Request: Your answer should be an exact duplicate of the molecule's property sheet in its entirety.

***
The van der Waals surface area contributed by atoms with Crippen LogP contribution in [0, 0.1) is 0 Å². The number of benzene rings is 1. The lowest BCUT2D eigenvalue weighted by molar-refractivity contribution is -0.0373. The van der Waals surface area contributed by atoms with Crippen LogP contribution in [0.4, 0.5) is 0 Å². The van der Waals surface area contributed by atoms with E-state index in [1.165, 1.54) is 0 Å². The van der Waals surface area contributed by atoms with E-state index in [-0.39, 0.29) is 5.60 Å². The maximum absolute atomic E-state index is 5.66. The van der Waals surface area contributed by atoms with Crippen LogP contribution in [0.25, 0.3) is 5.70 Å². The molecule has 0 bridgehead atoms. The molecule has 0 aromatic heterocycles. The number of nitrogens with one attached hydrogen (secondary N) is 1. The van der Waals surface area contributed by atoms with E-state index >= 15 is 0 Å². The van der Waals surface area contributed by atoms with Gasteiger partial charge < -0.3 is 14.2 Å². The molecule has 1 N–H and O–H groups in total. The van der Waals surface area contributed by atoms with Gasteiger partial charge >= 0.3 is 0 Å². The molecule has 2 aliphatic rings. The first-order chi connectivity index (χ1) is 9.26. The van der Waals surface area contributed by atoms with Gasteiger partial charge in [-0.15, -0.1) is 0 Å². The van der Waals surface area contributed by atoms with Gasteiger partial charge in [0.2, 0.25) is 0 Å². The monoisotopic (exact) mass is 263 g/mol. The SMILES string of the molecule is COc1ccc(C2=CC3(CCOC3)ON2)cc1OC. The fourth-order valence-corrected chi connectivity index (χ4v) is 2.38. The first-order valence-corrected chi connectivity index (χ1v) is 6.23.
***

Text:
The van der Waals surface area contributed by atoms with Crippen LogP contribution in [0, 0.1) is 0 Å². The number of benzene rings is 1. The lowest BCUT2D eigenvalue weighted by molar-refractivity contribution is -0.0373. The van der Waals surface area contributed by atoms with Crippen LogP contribution in [0.4, 0.5) is 0 Å². The van der Waals surface area contributed by atoms with E-state index in [1.165, 1.54) is 0 Å². The van der Waals surface area contributed by atoms with E-state index in [-0.39, 0.29) is 5.60 Å². The maximum absolute atomic E-state index is 5.66. The van der Waals surface area contributed by atoms with Crippen LogP contribution in [0.25, 0.3) is 5.70 Å². The molecule has 0 bridgehead atoms. The molecule has 0 aromatic heterocycles. The number of nitrogens with one attached hydrogen (secondary N) is 1. The van der Waals surface area contributed by atoms with E-state index >= 15 is 0 Å². The van der Waals surface area contributed by atoms with Gasteiger partial charge < -0.3 is 14.2 Å². The molecule has 1 N–H and O–H groups in total. The van der Waals surface area contributed by atoms with Gasteiger partial charge >= 0.3 is 0 Å². The molecule has 2 aliphatic rings. The first-order chi connectivity index (χ1) is 9.26. The van der Waals surface area contributed by atoms with Gasteiger partial charge in [-0.15, -0.1) is 0 Å². The van der Waals surface area contributed by atoms with Gasteiger partial charge in [0.2, 0.25) is 0 Å². The monoisotopic (exact) mass is 263 g/mol. The SMILES string of the molecule is COc1ccc(C2=CC3(CCOC3)ON2)cc1OC. The fourth-order valence-corrected chi connectivity index (χ4v) is 2.38. The first-order valence-corrected chi connectivity index (χ1v) is 6.23.